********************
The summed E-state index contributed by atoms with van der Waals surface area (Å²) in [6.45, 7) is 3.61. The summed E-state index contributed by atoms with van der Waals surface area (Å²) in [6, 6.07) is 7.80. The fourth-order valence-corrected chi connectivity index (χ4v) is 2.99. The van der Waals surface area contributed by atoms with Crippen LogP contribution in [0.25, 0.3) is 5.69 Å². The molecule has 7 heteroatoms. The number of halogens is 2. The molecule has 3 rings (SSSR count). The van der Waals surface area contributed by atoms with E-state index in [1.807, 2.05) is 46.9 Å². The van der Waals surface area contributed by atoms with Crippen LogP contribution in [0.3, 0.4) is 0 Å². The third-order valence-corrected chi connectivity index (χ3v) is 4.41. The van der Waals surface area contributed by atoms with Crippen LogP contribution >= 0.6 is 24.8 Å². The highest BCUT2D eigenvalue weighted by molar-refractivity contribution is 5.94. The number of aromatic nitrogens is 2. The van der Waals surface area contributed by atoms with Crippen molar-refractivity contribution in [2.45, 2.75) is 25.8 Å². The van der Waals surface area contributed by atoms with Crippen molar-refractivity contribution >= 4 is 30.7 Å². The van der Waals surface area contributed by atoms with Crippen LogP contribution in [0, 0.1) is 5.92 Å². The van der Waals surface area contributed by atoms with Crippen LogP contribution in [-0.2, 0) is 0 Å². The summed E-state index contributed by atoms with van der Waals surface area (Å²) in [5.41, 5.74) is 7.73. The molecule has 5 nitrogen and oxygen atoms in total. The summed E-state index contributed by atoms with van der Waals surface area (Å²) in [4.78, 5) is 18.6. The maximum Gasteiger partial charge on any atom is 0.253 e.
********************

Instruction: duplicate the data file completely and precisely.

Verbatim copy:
The summed E-state index contributed by atoms with van der Waals surface area (Å²) in [6.45, 7) is 3.61. The summed E-state index contributed by atoms with van der Waals surface area (Å²) in [6, 6.07) is 7.80. The fourth-order valence-corrected chi connectivity index (χ4v) is 2.99. The van der Waals surface area contributed by atoms with Crippen LogP contribution in [0.25, 0.3) is 5.69 Å². The molecule has 7 heteroatoms. The number of halogens is 2. The molecule has 3 rings (SSSR count). The van der Waals surface area contributed by atoms with E-state index in [1.807, 2.05) is 46.9 Å². The van der Waals surface area contributed by atoms with Crippen LogP contribution in [0.3, 0.4) is 0 Å². The third-order valence-corrected chi connectivity index (χ3v) is 4.41. The van der Waals surface area contributed by atoms with Crippen LogP contribution >= 0.6 is 24.8 Å². The highest BCUT2D eigenvalue weighted by molar-refractivity contribution is 5.94. The number of aromatic nitrogens is 2. The van der Waals surface area contributed by atoms with Crippen molar-refractivity contribution in [2.45, 2.75) is 25.8 Å². The van der Waals surface area contributed by atoms with Crippen molar-refractivity contribution >= 4 is 30.7 Å². The van der Waals surface area contributed by atoms with Crippen LogP contribution in [0, 0.1) is 5.92 Å². The van der Waals surface area contributed by atoms with Crippen LogP contribution in [-0.2, 0) is 0 Å². The summed E-state index contributed by atoms with van der Waals surface area (Å²) in [5.41, 5.74) is 7.73. The molecule has 5 nitrogen and oxygen atoms in total. The summed E-state index contributed by atoms with van der Waals surface area (Å²) in [4.78, 5) is 18.6. The maximum Gasteiger partial charge on any atom is 0.253 e.